New Family Court Chief describes merger as enormous challenge and calls on legal community to get on board – Politics
The man tasked with steering the most significant reform of the family law system in 40 years has described the task as an enormous challenge, at his swearing in ceremony in Melbourne.
William Alstergren has taken over as Chief Justice of the Family Court of Australia, as it prepares to merge with the Federal Circuit Court in the new year.
The Federal Government announced the change earlier this year. Attorney-General Christian Porter argued it was the best way to cut the crippling financial costs and serious delays experienced by people turning to the family law system to settle disputes.
Before an audience which included Mr Porter, Chief Justice of the High Court Susan Kiefel, and senior judges from around the country, Chief Justice Alstergren described his appointment as a “great honour”.
“We have an opportunity to unbridle ourselves of the burden of cynicism and negativity that is so often experienced by those seeking change in family law,” he said.
“This is of course an enormous challenge, we expect the support of the profession, the Government and the Opposition.”
Chief Justice Alstergren was the chief judge of the Federal Circuit Court, which he will soon also oversee in the merged-courts model.
“The hallmark of excellence in court administration is that people who come before our courts have trust and confident in our practices, can understand what we do and why we do it,” he said.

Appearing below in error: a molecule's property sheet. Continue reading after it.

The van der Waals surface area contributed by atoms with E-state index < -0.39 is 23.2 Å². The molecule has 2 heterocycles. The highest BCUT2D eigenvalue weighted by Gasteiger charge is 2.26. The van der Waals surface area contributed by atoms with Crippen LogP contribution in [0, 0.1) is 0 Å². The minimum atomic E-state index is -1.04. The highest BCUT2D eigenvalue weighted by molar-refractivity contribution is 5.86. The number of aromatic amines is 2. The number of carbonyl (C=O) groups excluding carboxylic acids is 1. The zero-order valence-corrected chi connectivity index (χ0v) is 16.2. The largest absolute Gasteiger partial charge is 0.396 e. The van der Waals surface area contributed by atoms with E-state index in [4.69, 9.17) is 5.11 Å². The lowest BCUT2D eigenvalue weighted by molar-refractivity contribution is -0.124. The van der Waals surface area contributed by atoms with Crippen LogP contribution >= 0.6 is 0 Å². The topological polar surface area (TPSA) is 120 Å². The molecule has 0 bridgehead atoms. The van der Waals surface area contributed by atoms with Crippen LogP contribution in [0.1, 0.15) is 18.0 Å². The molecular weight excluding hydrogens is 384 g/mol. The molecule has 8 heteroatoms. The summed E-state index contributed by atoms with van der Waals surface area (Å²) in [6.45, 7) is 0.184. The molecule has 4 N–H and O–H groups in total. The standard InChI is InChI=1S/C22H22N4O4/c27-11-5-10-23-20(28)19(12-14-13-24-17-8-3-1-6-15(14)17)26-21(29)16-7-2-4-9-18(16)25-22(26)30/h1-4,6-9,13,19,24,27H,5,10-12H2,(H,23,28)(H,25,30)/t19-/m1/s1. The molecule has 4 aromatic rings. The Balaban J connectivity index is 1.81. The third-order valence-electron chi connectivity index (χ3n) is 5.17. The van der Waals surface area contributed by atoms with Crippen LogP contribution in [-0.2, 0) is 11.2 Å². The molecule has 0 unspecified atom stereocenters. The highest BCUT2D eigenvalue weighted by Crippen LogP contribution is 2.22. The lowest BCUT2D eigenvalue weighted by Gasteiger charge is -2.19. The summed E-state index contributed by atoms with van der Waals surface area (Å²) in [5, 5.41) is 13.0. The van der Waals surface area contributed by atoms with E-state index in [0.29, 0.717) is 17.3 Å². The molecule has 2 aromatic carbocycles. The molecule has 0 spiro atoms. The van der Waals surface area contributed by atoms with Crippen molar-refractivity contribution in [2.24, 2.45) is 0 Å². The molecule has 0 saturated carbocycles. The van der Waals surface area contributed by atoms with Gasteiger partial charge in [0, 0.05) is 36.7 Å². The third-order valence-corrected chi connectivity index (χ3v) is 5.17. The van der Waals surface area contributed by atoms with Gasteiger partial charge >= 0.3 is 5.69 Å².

“We have not yet achieved that excellence as there are two courts exercising an almost-concurrent Family law jurisdiction, operating with distinct case-management approaches, and rules.
“This has led to significant complexity, inefficiencies, duplication, increased costs and most importantly, unacceptable delay. This has had a significant and direct effect upon the lives of many Australians, their families, and especially their children.”
The criticism levelled at the proposed merger has come from all fronts, with the legal community and former judges warning the reforms have been driven by spreadsheets rather than an understanding of the complexities of family disputes.
“Suffice it to say that good policy would never be made on the basis of quantitative data alone, even if it was entirely reliable,” former chief justice Diana Bryant said in a speech to the New South Wales Society of Labor Lawyers a week ago.
Legislation to merge the two courts is being scrutinised by a Senate committee, after the Lower House passed the bill.
“The Government has put restructure of the courts firmly in the spotlight, but it is unfortunate that because it is now in the form of legislation, without the opportunity for wide consultation, opposition to it can be labelled a political response,” Justice Bryant said.
“It should not have been so.”
Former attorney-general Robert McClelland was sworn in as Deputy Chief Justice, after being appointed to the Family Court bench in 2015.